Christianity in China Today, Update

August 16, 2012 by Open Doors in General

Chinese Church

It is not easy task to follow and serve Christ in China while living in one its many huge, modern cities. Not surprisingly, pastors face just as many challenges as their congregation. This is clearly visible in Pastor Fai’s* life. Fai, a modern, urban pastor, sums up the new challenges facing the urban Chinese church: “The government is not the main enemy anymore. It is money.”

Short and stern-looking, Fai went through a cynical time in his youth before surrendering himself to God. Soon after his conversion, he was asked to be a leader in a small church. He decided to travel to Singapore and study in a seminary first because he didn’t feel capable enough. After a year of study, he returned and started a small-group church. Summarizing the increasingly common struggle of Chinese pastors, he notes, “In some pastors’ minds, the building of a church is just like doing a job; it’s measured by the increase in the number of people and how effective you manage the whole church. When the district supervisor of your church network sees that you bring more people to church on Sundays, and you manage the building well, he likes your work. But he doesn’t look at whether the believers keep good relationship with each other (or with God!) from Monday to Saturday.”

Fai added that pastors only serve by preaching–not in other ways. “The traditional ‘Chinese way’ doesn’t care about the inner growth of people, personal relationships, or the knowledge of God. Even for us, our church adopted the same approach in the beginning. But by studying the Bible, we discovered that Jesus calls us to make disciples.”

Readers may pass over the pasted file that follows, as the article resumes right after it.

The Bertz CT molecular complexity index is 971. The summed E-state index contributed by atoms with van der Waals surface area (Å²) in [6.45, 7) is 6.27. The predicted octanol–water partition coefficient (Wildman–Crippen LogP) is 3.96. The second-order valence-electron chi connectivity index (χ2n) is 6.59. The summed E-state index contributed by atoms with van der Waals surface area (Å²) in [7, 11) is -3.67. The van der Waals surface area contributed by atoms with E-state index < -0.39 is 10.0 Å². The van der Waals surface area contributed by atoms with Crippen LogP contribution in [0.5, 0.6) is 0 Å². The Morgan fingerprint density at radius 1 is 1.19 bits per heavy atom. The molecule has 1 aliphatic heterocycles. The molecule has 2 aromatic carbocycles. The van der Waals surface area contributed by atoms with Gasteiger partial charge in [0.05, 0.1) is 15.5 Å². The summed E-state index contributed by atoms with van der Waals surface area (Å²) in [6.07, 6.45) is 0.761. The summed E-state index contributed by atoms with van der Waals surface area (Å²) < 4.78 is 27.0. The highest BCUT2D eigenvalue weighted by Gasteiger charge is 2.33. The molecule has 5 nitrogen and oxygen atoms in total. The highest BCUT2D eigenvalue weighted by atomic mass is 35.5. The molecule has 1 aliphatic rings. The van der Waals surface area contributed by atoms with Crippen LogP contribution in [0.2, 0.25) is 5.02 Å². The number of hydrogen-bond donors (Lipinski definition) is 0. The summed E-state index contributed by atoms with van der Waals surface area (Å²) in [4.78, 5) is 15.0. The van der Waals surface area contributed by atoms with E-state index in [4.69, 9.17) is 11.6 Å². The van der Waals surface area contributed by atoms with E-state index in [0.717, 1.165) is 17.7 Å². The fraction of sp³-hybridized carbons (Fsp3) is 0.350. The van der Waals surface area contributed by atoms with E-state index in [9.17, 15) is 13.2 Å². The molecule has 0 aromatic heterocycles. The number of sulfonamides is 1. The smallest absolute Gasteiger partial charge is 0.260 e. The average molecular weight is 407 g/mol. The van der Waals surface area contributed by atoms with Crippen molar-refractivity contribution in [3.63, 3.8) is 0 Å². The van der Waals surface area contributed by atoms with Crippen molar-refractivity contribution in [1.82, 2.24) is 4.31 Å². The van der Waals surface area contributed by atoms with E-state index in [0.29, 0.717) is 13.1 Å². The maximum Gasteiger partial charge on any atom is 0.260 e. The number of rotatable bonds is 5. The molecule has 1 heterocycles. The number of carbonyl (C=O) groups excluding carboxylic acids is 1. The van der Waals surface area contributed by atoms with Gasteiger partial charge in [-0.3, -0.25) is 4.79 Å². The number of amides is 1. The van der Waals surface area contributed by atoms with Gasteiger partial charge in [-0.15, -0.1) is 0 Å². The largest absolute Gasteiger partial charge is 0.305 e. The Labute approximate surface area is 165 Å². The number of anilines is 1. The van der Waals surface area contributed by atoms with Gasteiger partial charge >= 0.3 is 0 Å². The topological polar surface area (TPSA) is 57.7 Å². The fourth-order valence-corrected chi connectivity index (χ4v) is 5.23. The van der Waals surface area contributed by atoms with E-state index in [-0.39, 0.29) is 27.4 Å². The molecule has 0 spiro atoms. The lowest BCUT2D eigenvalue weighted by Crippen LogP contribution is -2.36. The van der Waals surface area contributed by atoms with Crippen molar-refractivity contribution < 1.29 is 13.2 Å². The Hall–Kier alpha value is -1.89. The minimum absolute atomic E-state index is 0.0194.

When speaking of the challenges he’s facing in his personal life, he admits that he is susceptible to personal and family problems as well. “As a formerly hard-hearted man, I am still in the process of discovering God’s love in my life. Fortunately now, I have two young sons to practice this with! I am better able to understand God’s love for us and thus better able to explain it.”

But as a pastor, he is worried about the how the ongoing economic prosperity of China will effect the church. “With increased income, people just want to earn even more. They judge things by their monetary value. Their materialistic mindset becomes hard to reverse. It is a real issue; a problem deeply rooted in the soul.”

He believes the Cultural Revolution – the ‘ten year disaster,’ as many Chinese refer to it – has destroyed the good moral values that China once had. “It is only through God’s Word that believers can deal with the money issue. Everyone knows what and how they should be. But churches nowadays are too complicated. They introduce so many activities and classes for believers to equip themselves, with a view to make believers mature before they serve. But they fall into a trap. It is a myth that you need to be mature before you serve. In fact; we serve to become mature.”

Fai explains, “When I take a look at a church I look like an outsider. I ask; ‘Are we making events and programs, or are we making disciples?’ Because if we are not making disciples, what’s the point of being a church?”

Fai explains that, although there still is pressure from the government, he does not personally experience direct persecution anymore. He, however, is grateful for the persecution and says, “Persecution helped the Chinese Church to grow a lot. But the success of the Chinese church doesn’t rely solely on persecution. If there’s no more persecution, then what shall we do? In every circumstance we should be doing what Jesus has called us to do – making disciples.”

Father God, we have seen in recent years the incredible growth in prosperity of the nation of China, but we have also witnessed the explosive growth of Your church there… and with that growth comes many challenges. Father, we ask today that You strengthen the pastors and church leaders in Your Word so that they can stand firm against the tide of materialism. May they turn to You for all of their needs, and not trust the ways of the world for wisdom, provision and truth. Father, You have laid a great foundation for Your Church in China, may this growth continue in the days, months and years ahead. In the name of Jesus we pray, our only sure hope. Amen 

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